The Classics Club 2020-2025: 3rd list recap



The Classics Club
November 2020 – November 2025

In November 2020, I started to read my 3rd list of 50 137 titles for The Classics Club.
But I actually managed to finish 137 titles on September 1st, 2022 (instead of November 2025)
See my full 3rd list here. The post explains why on earth 137!
And as usual, I actually only read 25 of my original list.
See my 2nd list here. (50 books)
And my first list here. (50 books)
Writing short reviews for the Sunday Salon has helped me a bit, but still I haven’t reviewed them all.

📚 Here is a little recap:

From the original list of 50 titles (25 read), what is the most obvious is my discovery of fabulous old classic mysteries – some are getting republished, which is a good thing, as they stayed forgotten gem for too long.
My best discoveries are Cornell Woolrich, James M. Cain, Edna Ferber, Josephine Tey, Adolfo Bioy Casares, Rex Stout, and Eric Ambler.
I was neat to read more by Milne, Orwell, Daphne du Maurier, and Garcia Marquez.

Besides this list of 50, I finished my Bible Project (28 books), by listening to the whole Old Testament, and rereading the New Testament in a recent Orthodox translation.

I also finished my Hercule Poirot Project (34 audiobook in this list).

And I read 51 books that were not originally on my list.
Among these, my major discoveries are Sébastien Japrisot, Mahfouz, Maria Angelica Bosco, and Hansberry.
it was good rereading from Simenon (8 books read with a French student of mine), Kobo Abe, Barjavel (with another French student), Dhôtel, H. G. Wells, Verne, and my favorite Alain-Fournier.

Besides Bible books, the oldest title was published in 1842:
Les Mystères de Paris, by Eugène Sue
And the most recent in 1973:
The Box Man, by Kobo Abe

📚 Genre:

  • 1 horror
  • 3 plays
  • 4 poetry
  • 4 literary fiction
  • 5 children
  • 5 nonfiction + 28 Biblical Books
  • 6 scifi
  • 7 historical fiction
  • 16 Japanese fiction
  • 24 mysteries + 34 by Agatha Christie

In nonfiction, my favorite was

Down and Out in Paris in London

📚 Format:

  • 60 print
  • 77 audio

I only had 1 DNF, The Sleepwalkers (1932), by Hermann Broch.
Obviously, the other titles I have not read yet will be in my 4th list, that you can discover here tomorrow!

Club hashtags on Twitter:












Top Ten Books with Dynamic Duos

Top Ten Books with Dynamic Duos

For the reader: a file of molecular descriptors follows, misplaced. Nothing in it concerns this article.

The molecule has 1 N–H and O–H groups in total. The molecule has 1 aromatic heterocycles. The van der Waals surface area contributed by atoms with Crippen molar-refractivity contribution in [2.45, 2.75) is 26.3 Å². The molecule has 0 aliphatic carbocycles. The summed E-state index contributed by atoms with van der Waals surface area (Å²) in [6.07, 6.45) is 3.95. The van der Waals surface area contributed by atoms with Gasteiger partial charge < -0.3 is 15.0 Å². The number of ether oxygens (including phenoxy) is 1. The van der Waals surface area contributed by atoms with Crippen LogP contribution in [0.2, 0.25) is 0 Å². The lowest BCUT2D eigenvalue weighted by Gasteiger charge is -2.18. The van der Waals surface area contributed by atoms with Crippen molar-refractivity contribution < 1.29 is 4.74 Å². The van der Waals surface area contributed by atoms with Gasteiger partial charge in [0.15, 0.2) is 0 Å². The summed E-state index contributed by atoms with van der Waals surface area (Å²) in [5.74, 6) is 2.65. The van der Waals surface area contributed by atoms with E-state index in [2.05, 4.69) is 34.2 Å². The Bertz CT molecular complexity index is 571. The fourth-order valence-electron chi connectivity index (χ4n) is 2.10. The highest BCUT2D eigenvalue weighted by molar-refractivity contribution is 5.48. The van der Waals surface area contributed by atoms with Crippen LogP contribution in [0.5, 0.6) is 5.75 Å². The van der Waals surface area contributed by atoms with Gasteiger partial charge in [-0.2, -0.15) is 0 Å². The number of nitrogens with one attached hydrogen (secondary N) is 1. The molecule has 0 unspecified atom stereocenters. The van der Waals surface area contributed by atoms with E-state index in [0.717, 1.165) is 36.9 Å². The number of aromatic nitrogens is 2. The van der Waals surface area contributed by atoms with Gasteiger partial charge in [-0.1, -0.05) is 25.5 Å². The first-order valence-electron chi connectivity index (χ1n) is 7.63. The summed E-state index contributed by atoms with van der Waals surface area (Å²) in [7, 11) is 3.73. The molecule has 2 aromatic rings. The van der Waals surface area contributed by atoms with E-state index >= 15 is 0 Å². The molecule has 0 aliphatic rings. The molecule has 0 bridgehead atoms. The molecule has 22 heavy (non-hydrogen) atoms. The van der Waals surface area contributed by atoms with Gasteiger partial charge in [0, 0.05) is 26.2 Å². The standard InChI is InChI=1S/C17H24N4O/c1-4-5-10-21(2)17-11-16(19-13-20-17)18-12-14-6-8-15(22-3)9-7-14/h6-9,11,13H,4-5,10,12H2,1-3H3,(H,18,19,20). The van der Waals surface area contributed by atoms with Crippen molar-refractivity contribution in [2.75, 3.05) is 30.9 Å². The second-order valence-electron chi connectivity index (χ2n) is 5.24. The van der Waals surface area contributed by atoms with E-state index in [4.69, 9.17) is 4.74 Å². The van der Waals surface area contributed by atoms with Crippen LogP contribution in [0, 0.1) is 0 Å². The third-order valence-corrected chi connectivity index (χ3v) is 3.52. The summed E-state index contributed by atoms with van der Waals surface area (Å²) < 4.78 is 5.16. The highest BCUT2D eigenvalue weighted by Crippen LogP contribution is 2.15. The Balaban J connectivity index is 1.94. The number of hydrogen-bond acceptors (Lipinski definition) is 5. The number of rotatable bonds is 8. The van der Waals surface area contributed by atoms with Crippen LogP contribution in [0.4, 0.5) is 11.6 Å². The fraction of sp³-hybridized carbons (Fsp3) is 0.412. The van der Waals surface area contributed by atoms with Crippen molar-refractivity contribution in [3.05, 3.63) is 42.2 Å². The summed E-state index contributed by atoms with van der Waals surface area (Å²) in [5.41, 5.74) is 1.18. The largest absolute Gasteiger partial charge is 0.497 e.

TTT for February 21, 2022

📚  📚 📚

For this one, I have used two interpretations:
two names in the title and/or two persons on the cover!

Please click on the book covers to access my reviews
or the relevant page

  The Little Wooden Robot Monet and Oscar  

  Hikikomori Because of Winn-Dixie  

  Trap for Cinderella Hard-boiled wonderland  

  Summer of Reckoning The Missing Sister  

  Crenshaw Lady Clementine

Have YOU read any of these?
Any great books you have read, that fit this meme?
Please leave the link to your own list,
so I can visit.

Top Ten New-to-Me Authors I Discovered in 2021

Top Ten New-to-Me Authors I Discovered in 2021

TTT for January 25, 2022

📚  📚 📚

In 2021, I read books by 105 different authors. 53 were new to me authors, so choosing the top ten was not easy.
Here are these authors (in the chronological order of discovery), with the book that made me want to read more by them.

There’s a bit of everything, including French and Japanese authors, classics and brand new books, thrillers, science-fiction, middle-grade, and poetry!
I hope some of these inspire you and make you discover new terrific authors!

Please click on the book covers to access my review
or the Goodreads page

#1 – Yukio Mishima
The sound of waves

#2 – Edogawa Rampo
The Black Lizard

#3 – James M. Cain
Double Indemnity
#4 – Sébastien Japrisot
Rider on the Rain
#5 – Michel Crichton
The Andromeda Strain
#6 – Robert MacFarlane
The Lost Spells#7 – Sylvain Forge
Tension extrème#8 – Diane Setterfield
the thirteenth tale
#9 – Neal Stephenson
Termination Shock
#10 – Kate DiCamillo
The Beatryce Prophecy

Have YOU read any of these?
Any recommendations by these authors?
Please leave the link to your own list,
so I can visit.